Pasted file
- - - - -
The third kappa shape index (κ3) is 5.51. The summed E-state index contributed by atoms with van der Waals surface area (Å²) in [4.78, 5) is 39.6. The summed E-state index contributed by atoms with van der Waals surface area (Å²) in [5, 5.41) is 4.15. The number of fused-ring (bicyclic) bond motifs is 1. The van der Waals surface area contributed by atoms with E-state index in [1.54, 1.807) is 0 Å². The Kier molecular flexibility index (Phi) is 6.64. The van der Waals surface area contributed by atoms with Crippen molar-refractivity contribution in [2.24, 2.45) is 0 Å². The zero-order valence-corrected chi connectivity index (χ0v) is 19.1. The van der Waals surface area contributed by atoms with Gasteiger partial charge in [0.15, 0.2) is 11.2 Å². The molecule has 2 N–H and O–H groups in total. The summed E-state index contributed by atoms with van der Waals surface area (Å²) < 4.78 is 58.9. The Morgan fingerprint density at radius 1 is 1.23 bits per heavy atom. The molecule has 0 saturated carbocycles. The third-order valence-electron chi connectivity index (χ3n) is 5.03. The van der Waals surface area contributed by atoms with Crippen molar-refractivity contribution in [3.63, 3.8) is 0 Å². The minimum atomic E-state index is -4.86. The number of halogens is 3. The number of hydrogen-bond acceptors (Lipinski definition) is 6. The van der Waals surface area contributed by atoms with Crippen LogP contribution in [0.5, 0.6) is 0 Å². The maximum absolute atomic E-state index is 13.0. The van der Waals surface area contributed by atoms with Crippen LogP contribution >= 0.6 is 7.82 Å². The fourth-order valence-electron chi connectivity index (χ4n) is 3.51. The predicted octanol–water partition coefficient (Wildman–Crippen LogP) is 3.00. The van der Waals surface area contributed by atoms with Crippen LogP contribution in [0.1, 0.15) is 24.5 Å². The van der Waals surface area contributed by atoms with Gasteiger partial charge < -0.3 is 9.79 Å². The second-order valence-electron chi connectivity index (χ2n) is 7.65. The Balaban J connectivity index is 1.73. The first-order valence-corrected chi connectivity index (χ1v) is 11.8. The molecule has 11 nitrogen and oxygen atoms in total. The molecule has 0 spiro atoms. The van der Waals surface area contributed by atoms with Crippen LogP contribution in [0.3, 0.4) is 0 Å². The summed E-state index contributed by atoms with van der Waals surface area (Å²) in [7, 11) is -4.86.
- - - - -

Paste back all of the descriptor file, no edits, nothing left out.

The third kappa shape index (κ3) is 5.51. The summed E-state index contributed by atoms with van der Waals surface area (Å²) in [4.78, 5) is 39.6. The summed E-state index contributed by atoms with van der Waals surface area (Å²) in [5, 5.41) is 4.15. The number of fused-ring (bicyclic) bond motifs is 1. The van der Waals surface area contributed by atoms with E-state index in [1.54, 1.807) is 0 Å². The Kier molecular flexibility index (Phi) is 6.64. The van der Waals surface area contributed by atoms with Crippen molar-refractivity contribution in [2.24, 2.45) is 0 Å². The zero-order valence-corrected chi connectivity index (χ0v) is 19.1. The van der Waals surface area contributed by atoms with Gasteiger partial charge in [0.15, 0.2) is 11.2 Å². The molecule has 2 N–H and O–H groups in total. The summed E-state index contributed by atoms with van der Waals surface area (Å²) < 4.78 is 58.9. The Morgan fingerprint density at radius 1 is 1.23 bits per heavy atom. The molecule has 0 saturated carbocycles. The third-order valence-electron chi connectivity index (χ3n) is 5.03. The van der Waals surface area contributed by atoms with Crippen molar-refractivity contribution in [3.63, 3.8) is 0 Å². The minimum atomic E-state index is -4.86. The number of halogens is 3. The number of hydrogen-bond acceptors (Lipinski definition) is 6. The van der Waals surface area contributed by atoms with Crippen LogP contribution in [0.5, 0.6) is 0 Å². The maximum absolute atomic E-state index is 13.0. The van der Waals surface area contributed by atoms with Crippen LogP contribution >= 0.6 is 7.82 Å². The fourth-order valence-electron chi connectivity index (χ4n) is 3.51. The predicted octanol–water partition coefficient (Wildman–Crippen LogP) is 3.00. The van der Waals surface area contributed by atoms with Crippen LogP contribution in [0.1, 0.15) is 24.5 Å². The van der Waals surface area contributed by atoms with Gasteiger partial charge < -0.3 is 9.79 Å². The second-order valence-electron chi connectivity index (χ2n) is 7.65. The Balaban J connectivity index is 1.73. The first-order valence-corrected chi connectivity index (χ1v) is 11.8. The molecule has 11 nitrogen and oxygen atoms in total. The molecule has 0 spiro atoms. The van der Waals surface area contributed by atoms with Crippen LogP contribution in [0.3, 0.4) is 0 Å². The summed E-state index contributed by atoms with van der Waals surface area (Å²) in [7, 11) is -4.86.